“No it doesn’t.” “What’s the foreground taste?”

“It tastes like tea.”

After a week of tea tasting, I remember that tea is stupid and boring, and promptly revert to ordering beer.

At the Tower View Lounge, I ordered a Kingfisher Strong. It was pale in color, with foreground notes of alcohol and water, and in the background, faint suggestions of metal and urine. It was cold, and gave me a buzz. It wasn’t floral at all, but that was totally fine by me.

Slicing west, I make a pit stop in Delhi for a ten hour food binge, which I’ll describe in all its depraved and shameless glory next week…

With my arrival to Pakistan quickly approaching, I travel the Great Trunk Road north, into the heart of the Panjab, to Amritsar.

(Side note: This photo won the daily photo contest at! The Accompanying Story: “I awoke around 5AM to the pounding of tablas and the cries of Sikh bhajan singers, on a hard, pillow-less mattress in the Golden Temple of Amritsar. The singing was so loud that falling back asleep was out of the question, and so I willed myself out of bed for an early morning stroll around the temple.
As I circumambulated the man-made lake, I saw one of the temple guards leaning on his wooden spear and calmly staring out across the water, as the roiling, black clouds of the monsoon rolled in from Delhi in the south. Before it even occurred to me to take a picture, I stood there for a long moment, watching the encroaching storm slowly blot out the rising sun, casting everything in a pale, bluish light, except for the guard’s vibrant orange shalwar kameez, which slapped about his legs in the sticky-hot breeze of the Panjab monsoon.”)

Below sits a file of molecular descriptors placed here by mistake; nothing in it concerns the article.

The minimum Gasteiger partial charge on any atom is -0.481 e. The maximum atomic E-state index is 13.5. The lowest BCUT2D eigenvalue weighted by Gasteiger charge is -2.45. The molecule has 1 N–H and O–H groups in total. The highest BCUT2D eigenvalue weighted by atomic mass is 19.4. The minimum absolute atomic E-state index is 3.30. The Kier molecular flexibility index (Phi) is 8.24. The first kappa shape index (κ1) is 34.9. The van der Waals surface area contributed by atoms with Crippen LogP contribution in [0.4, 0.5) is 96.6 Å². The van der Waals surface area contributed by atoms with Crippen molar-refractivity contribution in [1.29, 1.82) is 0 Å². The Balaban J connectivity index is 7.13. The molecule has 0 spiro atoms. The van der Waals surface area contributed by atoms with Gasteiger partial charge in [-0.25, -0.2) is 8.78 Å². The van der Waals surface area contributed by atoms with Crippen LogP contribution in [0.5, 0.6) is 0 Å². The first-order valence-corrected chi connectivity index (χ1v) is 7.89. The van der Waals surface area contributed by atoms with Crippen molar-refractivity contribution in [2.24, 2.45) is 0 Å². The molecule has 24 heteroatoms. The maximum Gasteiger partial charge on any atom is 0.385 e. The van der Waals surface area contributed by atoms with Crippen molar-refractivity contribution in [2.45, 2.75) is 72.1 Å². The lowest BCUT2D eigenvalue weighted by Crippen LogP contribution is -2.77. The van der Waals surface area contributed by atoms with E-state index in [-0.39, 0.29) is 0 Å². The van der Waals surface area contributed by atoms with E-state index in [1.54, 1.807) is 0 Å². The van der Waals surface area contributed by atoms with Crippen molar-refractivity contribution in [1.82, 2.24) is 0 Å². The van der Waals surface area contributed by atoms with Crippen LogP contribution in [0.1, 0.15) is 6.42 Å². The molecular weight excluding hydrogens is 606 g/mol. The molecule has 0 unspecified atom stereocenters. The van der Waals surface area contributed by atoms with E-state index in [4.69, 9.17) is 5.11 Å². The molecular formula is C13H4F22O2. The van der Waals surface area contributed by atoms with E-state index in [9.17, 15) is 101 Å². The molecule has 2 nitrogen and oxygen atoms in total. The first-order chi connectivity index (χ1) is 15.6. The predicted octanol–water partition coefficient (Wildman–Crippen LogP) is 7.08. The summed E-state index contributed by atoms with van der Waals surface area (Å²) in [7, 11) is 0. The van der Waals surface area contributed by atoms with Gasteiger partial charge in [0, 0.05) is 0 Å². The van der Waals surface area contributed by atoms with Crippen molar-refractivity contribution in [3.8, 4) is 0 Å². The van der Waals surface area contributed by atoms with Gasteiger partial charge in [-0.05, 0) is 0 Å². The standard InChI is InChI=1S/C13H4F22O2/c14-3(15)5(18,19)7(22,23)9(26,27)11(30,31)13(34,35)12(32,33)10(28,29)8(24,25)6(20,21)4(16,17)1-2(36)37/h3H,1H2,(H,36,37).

A mother and child at the Golden Temple, Amritsar.

A pensive-looking woman in a red sari surveys the temple grounds…

Because I’m classy and worldly and not conspicuously touristy in the least (*cough*) I decided to adopt the local garb, and bought a Sikh-style, eight meter long, neon green pagri (turban).

This brilliant decision won a dramatic reception of handshakes and laughter from most all the Panjabis—even the stern Indian patrol guards as I crossed the border…

Oh yeah, I crossed the border with a massive, neon green turban.

But as soon as I reached Pakistan, the turban was met with tentative stares and raised eyebrows. I shrugged it off as Pakastanis not having a sense of humor… Until someone later informed me that wearing a neon green turbans in Pakistan means that you’re a member of a violent, super-conservative sect of Islamic militants…


Peace out India. Next stop: Pakistan…


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To traverse the border into Pakistan, continue on to the Photo Travelogue “Chalo Pakistan: Lost in Lahore”

Or get more eye-candy and peruse a menu of Photo Travelogues from across Asia by clicking the “Photo Travelogues” tab at the top of the page.